Liu generally denied any knowledge of or involvement in replicating the other works. Liu explained that he became involved with the Latin music compilations when one of the former Super DVD engineers introduced Liu to his uncle, Juan Valdez, a famous mariachi singer. Liu and Valdez got together and played music—Liu on the guitar, Valdez singing. Valdez expressed interest in publishing CDs, and Liu told him that he didn't have the facility to do it but suggested companies that could take care of the mastering, printing, and even the sleeve. Liu volunteered to do the overwrapping for Valdez because it only cost him “pennies.” Valdez told Liu that he created the tracks by mixing his voice with music from a Karaoke machine and that he had paid for the license. Liu listened to some of the tracks and, believing that it was Valdez's voice, thought that the music “belong[ed] to him.”

III. Liu's Convictions and Sentence

The government charged Liu with three counts of criminal copyright infringement under 17 U.S.C. § 506(a)(1)(A) and 18 U.S.C. § 2319(b)(1) based on the music CDs, the Crouching Tiger DVD, and the Norton Anti-Virus software. A fourth count alleged that Liu trafficked in the counterfeit labels on the software, 18 U.S.C. § 2318(a). Following a three-day jury trial, Liu was convicted on all counts. The district court sentenced Liu to four years in prison followed by three years of supervised release.


The district court had jurisdiction under 18 U.S.C. § 3231. We have jurisdiction under 18 U.S.C. § 3742 and 28 U.S.C. § 1291.

I. The District Court Erred in Instructing the Jury on the “Willfulness” and “Knowledge” Elements
A. Standard of Review

“When a party properly objects to a jury instruction, we review de novo whether the instructions given ‘accurately describe the elements of the charged crime.’ United States v. Munguia, 704 F.3d 596, 598 (9th Cir.2012) (quoting United States v. Heredia, 483 F.3d 913, 921 (9th Cir.2007) (en banc)). A district court's omission or misstatement of an element of an offense in the jury instructions is subject to harmless error review. United States v. Wilkes, 662 F.3d 524, 544 (9th Cir.2011) (quoting United States v. Kilbride, 584 F.3d 1240, 1247 (9th Cir.2009)). We review unpreserved errors in the jury instructions for plain error. United States v. Phillips, 704 F.3d 754, 762 (9th Cir.2012) (citing United States v. Moreland, 622 F.3d 1147, 1166–67 (9th Cir.2010)).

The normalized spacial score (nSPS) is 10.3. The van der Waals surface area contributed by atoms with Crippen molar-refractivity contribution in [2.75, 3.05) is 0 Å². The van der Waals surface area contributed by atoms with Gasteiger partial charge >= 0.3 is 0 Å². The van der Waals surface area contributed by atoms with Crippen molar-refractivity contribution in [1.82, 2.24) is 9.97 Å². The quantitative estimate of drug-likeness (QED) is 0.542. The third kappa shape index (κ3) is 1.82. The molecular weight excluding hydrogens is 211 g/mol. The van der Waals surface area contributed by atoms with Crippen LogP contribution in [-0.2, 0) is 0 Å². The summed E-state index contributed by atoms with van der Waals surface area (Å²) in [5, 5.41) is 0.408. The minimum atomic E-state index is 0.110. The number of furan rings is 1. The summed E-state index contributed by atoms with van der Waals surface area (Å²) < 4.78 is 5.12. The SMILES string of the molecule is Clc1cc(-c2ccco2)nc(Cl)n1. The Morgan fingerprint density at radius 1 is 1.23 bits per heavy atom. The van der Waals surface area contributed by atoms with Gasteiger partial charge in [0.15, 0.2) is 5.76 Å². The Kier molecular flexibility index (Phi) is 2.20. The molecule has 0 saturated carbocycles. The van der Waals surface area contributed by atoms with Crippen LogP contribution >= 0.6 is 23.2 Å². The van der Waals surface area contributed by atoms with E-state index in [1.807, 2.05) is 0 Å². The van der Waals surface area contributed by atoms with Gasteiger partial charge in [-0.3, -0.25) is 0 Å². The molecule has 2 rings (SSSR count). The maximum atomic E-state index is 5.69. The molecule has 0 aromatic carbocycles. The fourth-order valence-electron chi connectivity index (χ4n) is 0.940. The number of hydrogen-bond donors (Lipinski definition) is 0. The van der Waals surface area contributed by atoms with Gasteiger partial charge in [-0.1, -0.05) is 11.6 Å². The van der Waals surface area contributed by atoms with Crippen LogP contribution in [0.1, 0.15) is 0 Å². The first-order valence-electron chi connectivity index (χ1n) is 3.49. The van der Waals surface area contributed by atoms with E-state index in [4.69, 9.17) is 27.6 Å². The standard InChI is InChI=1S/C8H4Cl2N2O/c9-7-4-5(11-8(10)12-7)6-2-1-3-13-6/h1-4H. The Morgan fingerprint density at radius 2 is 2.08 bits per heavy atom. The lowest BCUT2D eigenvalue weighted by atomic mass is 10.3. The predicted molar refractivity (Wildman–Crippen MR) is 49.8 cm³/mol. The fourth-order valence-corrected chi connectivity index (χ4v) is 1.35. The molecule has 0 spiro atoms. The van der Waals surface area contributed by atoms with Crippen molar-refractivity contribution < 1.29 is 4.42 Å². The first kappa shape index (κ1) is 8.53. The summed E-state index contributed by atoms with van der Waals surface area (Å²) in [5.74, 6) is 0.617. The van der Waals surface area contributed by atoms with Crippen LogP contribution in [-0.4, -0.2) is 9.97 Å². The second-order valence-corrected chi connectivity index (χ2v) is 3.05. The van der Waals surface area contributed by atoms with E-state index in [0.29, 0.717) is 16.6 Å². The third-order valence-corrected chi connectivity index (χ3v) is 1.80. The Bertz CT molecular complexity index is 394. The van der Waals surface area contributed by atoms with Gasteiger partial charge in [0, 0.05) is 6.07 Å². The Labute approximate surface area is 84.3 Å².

The parties disagree as to whether Liu properly preserved an objection to the jury instructions so as to be entitled to de novo review. Liu argues that the district court failed to provide him an opportunity to object to the jury instructions as required under Federal Rule of Criminal Procedure 30(d). We agree.

Liu requested an instruction parroting 17 U.S.C. § 506(a)(2)—that [e]vidence of reproduction or distribution of a copyrighted work, by itself, shall not be sufficient to establish willful infringement of a copyright.” The government did not include this language in its proposed instruction on the elements of copyright infringement, and Liu objected on that basis. The government informed the court that it had no problem with Liu's requested instruction.

The night before closing arguments, the district court emailed counsel a tentative set of jury instructions and indicated that it would give them a revised draft in the...